The ill-treatment aboard the Captain Morgan ships must be stopped at once!

We are disgusted at the situation of over 160 men detained on the Captain Morgan ships, some for more than three weeks. In detaining them out at sea, Malta is denying them basic human rights, dignity and voice. The human body and the human spirit can only endure so much. These young men have been exposed to too much trauma, we fear their physical and mental well-being will deteriorate fast. Malta is responsible for their ongoing detention out at sea and for the conditions they are forced to endure.

We remind the authorities that these are compounded by the psychological distress that they would have been forced to endure in the past weeks and months throughout their journey, including the violence that they would have been exposed to in Libya. 

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Prioritise life and let them in!

We are utterly disillusioned by the news that, once more, in the space of less than two weeks, almost 150 people are stranded out at sea in Malta’s SAR, while Malta waits for other European states to step in and offer support.

Yesterday morning, NGOs and media sources reported that some 78 migrants had been rescued from a vessel in distress in Malta’s SAR. They are currently aboard the Marina, a commercial vessel, close to Lampedusa waiting for directions from Malta, the state responsible for ensuring rescue and disembarkation in a safe port, about where to disembark. NGOs monitoring the migrants’ situation have reported that they are lacking food, water and medical care.

A further 57 rescued migrants are on board the Captain Morgan vessel, Europa II, normally used for coastal cruising. The Europa II was chartered by the Maltese government in order to board migrants that were transferred from the private vessel that rescued them. The government has stated that they will remain there, on the high seas, until there are concrete commitments for their relocation from other European states.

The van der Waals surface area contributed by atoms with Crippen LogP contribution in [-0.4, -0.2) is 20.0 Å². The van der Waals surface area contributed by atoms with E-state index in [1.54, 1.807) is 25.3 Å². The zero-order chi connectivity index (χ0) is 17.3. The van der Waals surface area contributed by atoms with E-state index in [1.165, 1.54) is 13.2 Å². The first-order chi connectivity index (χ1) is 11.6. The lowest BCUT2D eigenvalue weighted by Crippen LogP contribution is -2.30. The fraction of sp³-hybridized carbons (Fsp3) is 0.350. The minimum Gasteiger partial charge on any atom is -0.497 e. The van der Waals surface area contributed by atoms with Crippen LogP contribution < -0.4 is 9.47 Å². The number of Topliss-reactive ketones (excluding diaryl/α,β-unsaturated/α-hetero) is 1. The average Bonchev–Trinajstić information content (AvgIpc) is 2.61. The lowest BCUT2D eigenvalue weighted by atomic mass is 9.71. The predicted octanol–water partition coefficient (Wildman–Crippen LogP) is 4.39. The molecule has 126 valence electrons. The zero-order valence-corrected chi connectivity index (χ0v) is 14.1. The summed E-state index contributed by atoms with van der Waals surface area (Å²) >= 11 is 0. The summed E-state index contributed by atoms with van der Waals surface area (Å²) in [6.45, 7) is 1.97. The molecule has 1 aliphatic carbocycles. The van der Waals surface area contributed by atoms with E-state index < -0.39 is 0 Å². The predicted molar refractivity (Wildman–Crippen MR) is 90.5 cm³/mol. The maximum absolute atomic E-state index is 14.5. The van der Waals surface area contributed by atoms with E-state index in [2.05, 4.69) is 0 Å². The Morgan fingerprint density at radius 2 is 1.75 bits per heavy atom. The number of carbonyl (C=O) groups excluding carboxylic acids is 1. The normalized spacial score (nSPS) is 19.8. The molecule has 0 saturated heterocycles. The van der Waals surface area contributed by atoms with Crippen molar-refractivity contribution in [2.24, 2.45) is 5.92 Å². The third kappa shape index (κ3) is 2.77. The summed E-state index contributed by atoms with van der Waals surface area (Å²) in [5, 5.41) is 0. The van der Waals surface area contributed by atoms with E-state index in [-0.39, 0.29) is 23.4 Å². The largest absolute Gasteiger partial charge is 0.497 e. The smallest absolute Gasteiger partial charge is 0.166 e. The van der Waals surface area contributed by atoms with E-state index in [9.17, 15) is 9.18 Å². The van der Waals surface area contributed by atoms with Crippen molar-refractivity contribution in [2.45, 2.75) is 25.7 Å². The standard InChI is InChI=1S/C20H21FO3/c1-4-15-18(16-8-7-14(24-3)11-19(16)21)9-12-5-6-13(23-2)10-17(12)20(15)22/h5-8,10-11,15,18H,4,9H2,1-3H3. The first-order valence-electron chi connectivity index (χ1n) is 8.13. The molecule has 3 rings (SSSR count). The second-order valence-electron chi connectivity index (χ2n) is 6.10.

Although the migrants aboard the Europa II have been provided with food, water, basic supplies and emergency medical care, this is nowhere near enough to fulfill Malta’s international human rights obligations. This action by the Maltese government directly undermines the protection of human life at Europe’s borders.  

We recognise the challenges that Malta and Italy are facing to deal with the increase in boat arrivals with little or no support from other Member States. In spite of this and although facing demanding circumstances, the Italian authorities allowed rescued migrants from two vessels to disembark in Lampedusa this weekend.

However, these challenges cannot be used as an excuse to abdicate our responsibility to save lives and to ensure that the rights of all within our jurisdiction are safeguarded. This duty is not only a legal but also a moral imperative which can never be subjected to political conditions, such as the availability of concrete offers of relocation.

While it is no doubt important to safeguard public health and secure our national borders, this cannot, and should never be, at the cost of the life or safety of others, especially those fleeing conflict zones and seeking refuge.

We urge the government to prioritise the safety and security of the men, women and children on board the Marina and Europa II, and to allow the rescued migrants to disembark in Malta.

We also appeal to Member States to act on the basis of the principle of solidarity and the fair sharing of responsibilities. Case-by-case arrangements and ad hoc solutions are contributing to dangerous political games and unnecessary suffering. We urge you to prioritise life and let them in!


  1. aditus foundation
  2. African Media Association Malta
  3. Anti-Poverty Forum Malta
  4. Association for Justice, Equality and Peace (AJEP)
  5. Blue Door English
  6. Christian Life Community Malta
  7. Church Homes for the Elderly
  8. Dar Hosea
  9. Department for Inclusion and Access to Learning
  10. Fondazzjoni Sebh